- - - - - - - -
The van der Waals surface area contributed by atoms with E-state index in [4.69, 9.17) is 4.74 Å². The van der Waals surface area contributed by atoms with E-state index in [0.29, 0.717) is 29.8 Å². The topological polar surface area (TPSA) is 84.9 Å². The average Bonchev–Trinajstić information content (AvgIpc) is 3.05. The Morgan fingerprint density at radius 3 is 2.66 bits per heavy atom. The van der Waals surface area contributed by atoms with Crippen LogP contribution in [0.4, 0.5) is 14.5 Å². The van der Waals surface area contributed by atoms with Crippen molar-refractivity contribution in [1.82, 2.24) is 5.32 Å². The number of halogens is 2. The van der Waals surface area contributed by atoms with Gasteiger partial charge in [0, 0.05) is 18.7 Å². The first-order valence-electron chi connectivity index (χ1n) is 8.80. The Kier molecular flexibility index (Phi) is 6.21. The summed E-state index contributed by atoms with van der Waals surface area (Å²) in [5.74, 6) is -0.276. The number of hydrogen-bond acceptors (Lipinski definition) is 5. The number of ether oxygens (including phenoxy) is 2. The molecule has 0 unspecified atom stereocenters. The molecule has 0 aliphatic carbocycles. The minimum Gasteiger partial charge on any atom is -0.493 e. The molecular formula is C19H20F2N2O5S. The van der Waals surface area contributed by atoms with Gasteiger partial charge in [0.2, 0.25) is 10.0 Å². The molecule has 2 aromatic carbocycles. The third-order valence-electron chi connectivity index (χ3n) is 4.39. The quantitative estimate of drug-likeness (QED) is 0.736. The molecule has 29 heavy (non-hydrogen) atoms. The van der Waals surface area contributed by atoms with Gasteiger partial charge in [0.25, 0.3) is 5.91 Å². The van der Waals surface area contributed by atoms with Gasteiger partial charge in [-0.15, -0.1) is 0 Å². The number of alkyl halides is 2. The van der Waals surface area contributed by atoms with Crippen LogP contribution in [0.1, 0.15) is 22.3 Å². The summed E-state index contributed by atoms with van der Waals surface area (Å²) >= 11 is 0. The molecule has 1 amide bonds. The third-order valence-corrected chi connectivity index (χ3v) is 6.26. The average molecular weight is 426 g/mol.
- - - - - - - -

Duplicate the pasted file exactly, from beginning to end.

The van der Waals surface area contributed by atoms with E-state index in [4.69, 9.17) is 4.74 Å². The van der Waals surface area contributed by atoms with E-state index in [0.29, 0.717) is 29.8 Å². The topological polar surface area (TPSA) is 84.9 Å². The average Bonchev–Trinajstić information content (AvgIpc) is 3.05. The Morgan fingerprint density at radius 3 is 2.66 bits per heavy atom. The van der Waals surface area contributed by atoms with Crippen LogP contribution in [0.4, 0.5) is 14.5 Å². The van der Waals surface area contributed by atoms with Crippen molar-refractivity contribution in [1.82, 2.24) is 5.32 Å². The number of halogens is 2. The van der Waals surface area contributed by atoms with Gasteiger partial charge in [0, 0.05) is 18.7 Å². The first-order valence-electron chi connectivity index (χ1n) is 8.80. The Kier molecular flexibility index (Phi) is 6.21. The summed E-state index contributed by atoms with van der Waals surface area (Å²) in [5.74, 6) is -0.276. The number of hydrogen-bond acceptors (Lipinski definition) is 5. The number of ether oxygens (including phenoxy) is 2. The molecule has 0 unspecified atom stereocenters. The molecule has 0 aliphatic carbocycles. The minimum Gasteiger partial charge on any atom is -0.493 e. The molecular formula is C19H20F2N2O5S. The van der Waals surface area contributed by atoms with Gasteiger partial charge in [0.2, 0.25) is 10.0 Å². The molecule has 2 aromatic carbocycles. The third-order valence-electron chi connectivity index (χ3n) is 4.39. The quantitative estimate of drug-likeness (QED) is 0.736. The molecule has 29 heavy (non-hydrogen) atoms. The van der Waals surface area contributed by atoms with Gasteiger partial charge in [0.25, 0.3) is 5.91 Å². The van der Waals surface area contributed by atoms with Gasteiger partial charge in [-0.15, -0.1) is 0 Å². The number of alkyl halides is 2. The van der Waals surface area contributed by atoms with Crippen LogP contribution in [0.1, 0.15) is 22.3 Å². The summed E-state index contributed by atoms with van der Waals surface area (Å²) >= 11 is 0. The molecule has 1 amide bonds. The third-order valence-corrected chi connectivity index (χ3v) is 6.26. The average molecular weight is 426 g/mol.